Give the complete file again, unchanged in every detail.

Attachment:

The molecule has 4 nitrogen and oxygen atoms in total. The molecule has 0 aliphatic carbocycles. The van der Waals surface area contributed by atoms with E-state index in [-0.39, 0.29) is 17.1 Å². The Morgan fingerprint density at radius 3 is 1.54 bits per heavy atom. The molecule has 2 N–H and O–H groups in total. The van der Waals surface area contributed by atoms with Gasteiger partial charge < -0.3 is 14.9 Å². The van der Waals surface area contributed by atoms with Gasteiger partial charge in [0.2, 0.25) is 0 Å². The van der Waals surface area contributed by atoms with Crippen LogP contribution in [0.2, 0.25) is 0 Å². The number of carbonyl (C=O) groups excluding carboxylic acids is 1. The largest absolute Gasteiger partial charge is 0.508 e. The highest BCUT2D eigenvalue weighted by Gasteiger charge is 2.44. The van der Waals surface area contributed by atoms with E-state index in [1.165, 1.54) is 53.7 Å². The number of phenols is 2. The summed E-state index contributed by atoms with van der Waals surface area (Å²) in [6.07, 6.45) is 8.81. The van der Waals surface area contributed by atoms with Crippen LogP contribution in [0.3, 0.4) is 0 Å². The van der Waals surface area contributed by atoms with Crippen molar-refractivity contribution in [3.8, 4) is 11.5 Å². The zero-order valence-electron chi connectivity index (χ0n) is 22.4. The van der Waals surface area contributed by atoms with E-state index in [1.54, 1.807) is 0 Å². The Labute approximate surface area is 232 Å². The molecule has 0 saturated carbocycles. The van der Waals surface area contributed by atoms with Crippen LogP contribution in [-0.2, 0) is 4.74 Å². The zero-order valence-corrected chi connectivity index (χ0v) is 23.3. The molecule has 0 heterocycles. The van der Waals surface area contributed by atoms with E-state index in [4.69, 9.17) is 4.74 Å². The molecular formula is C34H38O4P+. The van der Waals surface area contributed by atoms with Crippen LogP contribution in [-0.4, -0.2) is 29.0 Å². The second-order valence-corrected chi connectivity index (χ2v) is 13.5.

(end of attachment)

The molecule has 4 nitrogen and oxygen atoms in total. The molecule has 0 aliphatic carbocycles. The van der Waals surface area contributed by atoms with E-state index in [-0.39, 0.29) is 17.1 Å². The Morgan fingerprint density at radius 3 is 1.54 bits per heavy atom. The molecule has 2 N–H and O–H groups in total. The van der Waals surface area contributed by atoms with Gasteiger partial charge < -0.3 is 14.9 Å². The van der Waals surface area contributed by atoms with Gasteiger partial charge in [0.2, 0.25) is 0 Å². The van der Waals surface area contributed by atoms with Crippen LogP contribution in [0.2, 0.25) is 0 Å². The number of carbonyl (C=O) groups excluding carboxylic acids is 1. The largest absolute Gasteiger partial charge is 0.508 e. The highest BCUT2D eigenvalue weighted by Gasteiger charge is 2.44. The van der Waals surface area contributed by atoms with E-state index in [1.165, 1.54) is 53.7 Å². The number of phenols is 2. The summed E-state index contributed by atoms with van der Waals surface area (Å²) in [6.07, 6.45) is 8.81. The van der Waals surface area contributed by atoms with Crippen LogP contribution in [0.3, 0.4) is 0 Å². The van der Waals surface area contributed by atoms with Crippen molar-refractivity contribution in [3.8, 4) is 11.5 Å². The zero-order valence-electron chi connectivity index (χ0n) is 22.4. The van der Waals surface area contributed by atoms with E-state index in [1.54, 1.807) is 0 Å². The Labute approximate surface area is 232 Å². The molecule has 0 saturated carbocycles. The van der Waals surface area contributed by atoms with Crippen LogP contribution in [-0.2, 0) is 4.74 Å². The zero-order valence-corrected chi connectivity index (χ0v) is 23.3. The molecule has 0 heterocycles. The van der Waals surface area contributed by atoms with E-state index in [4.69, 9.17) is 4.74 Å². The molecular formula is C34H38O4P+. The van der Waals surface area contributed by atoms with Crippen LogP contribution in [-0.4, -0.2) is 29.0 Å². The second-order valence-corrected chi connectivity index (χ2v) is 13.5.